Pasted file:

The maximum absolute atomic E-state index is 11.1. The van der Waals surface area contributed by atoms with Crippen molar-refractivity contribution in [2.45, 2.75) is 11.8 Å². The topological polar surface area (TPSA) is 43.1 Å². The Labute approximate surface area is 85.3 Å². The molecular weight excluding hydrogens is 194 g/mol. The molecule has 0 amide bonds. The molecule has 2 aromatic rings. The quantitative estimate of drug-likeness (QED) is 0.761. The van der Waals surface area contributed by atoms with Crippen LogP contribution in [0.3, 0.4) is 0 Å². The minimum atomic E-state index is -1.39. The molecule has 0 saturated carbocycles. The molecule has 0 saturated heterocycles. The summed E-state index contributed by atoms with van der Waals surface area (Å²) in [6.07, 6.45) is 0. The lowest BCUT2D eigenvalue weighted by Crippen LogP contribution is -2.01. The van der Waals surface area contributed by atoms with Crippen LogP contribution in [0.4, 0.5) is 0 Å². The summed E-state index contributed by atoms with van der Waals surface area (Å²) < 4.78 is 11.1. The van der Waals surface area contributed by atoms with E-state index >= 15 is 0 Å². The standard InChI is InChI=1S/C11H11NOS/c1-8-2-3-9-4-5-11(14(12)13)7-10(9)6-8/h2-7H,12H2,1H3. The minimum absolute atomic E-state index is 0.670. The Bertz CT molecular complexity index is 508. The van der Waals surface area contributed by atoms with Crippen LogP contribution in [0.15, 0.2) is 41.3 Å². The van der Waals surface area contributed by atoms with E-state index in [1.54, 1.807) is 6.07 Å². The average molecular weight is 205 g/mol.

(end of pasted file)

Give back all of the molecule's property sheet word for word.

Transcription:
The maximum absolute atomic E-state index is 11.1. The van der Waals surface area contributed by atoms with Crippen molar-refractivity contribution in [2.45, 2.75) is 11.8 Å². The topological polar surface area (TPSA) is 43.1 Å². The Labute approximate surface area is 85.3 Å². The molecular weight excluding hydrogens is 194 g/mol. The molecule has 0 amide bonds. The molecule has 2 aromatic rings. The quantitative estimate of drug-likeness (QED) is 0.761. The van der Waals surface area contributed by atoms with Crippen LogP contribution in [0.3, 0.4) is 0 Å². The minimum atomic E-state index is -1.39. The molecule has 0 saturated carbocycles. The molecule has 0 saturated heterocycles. The summed E-state index contributed by atoms with van der Waals surface area (Å²) in [6.07, 6.45) is 0. The lowest BCUT2D eigenvalue weighted by Crippen LogP contribution is -2.01. The van der Waals surface area contributed by atoms with Crippen LogP contribution in [0.4, 0.5) is 0 Å². The summed E-state index contributed by atoms with van der Waals surface area (Å²) < 4.78 is 11.1. The van der Waals surface area contributed by atoms with E-state index >= 15 is 0 Å². The standard InChI is InChI=1S/C11H11NOS/c1-8-2-3-9-4-5-11(14(12)13)7-10(9)6-8/h2-7H,12H2,1H3. The minimum absolute atomic E-state index is 0.670. The Bertz CT molecular complexity index is 508. The van der Waals surface area contributed by atoms with Crippen LogP contribution in [0.15, 0.2) is 41.3 Å². The van der Waals surface area contributed by atoms with E-state index in [1.54, 1.807) is 6.07 Å². The average molecular weight is 205 g/mol.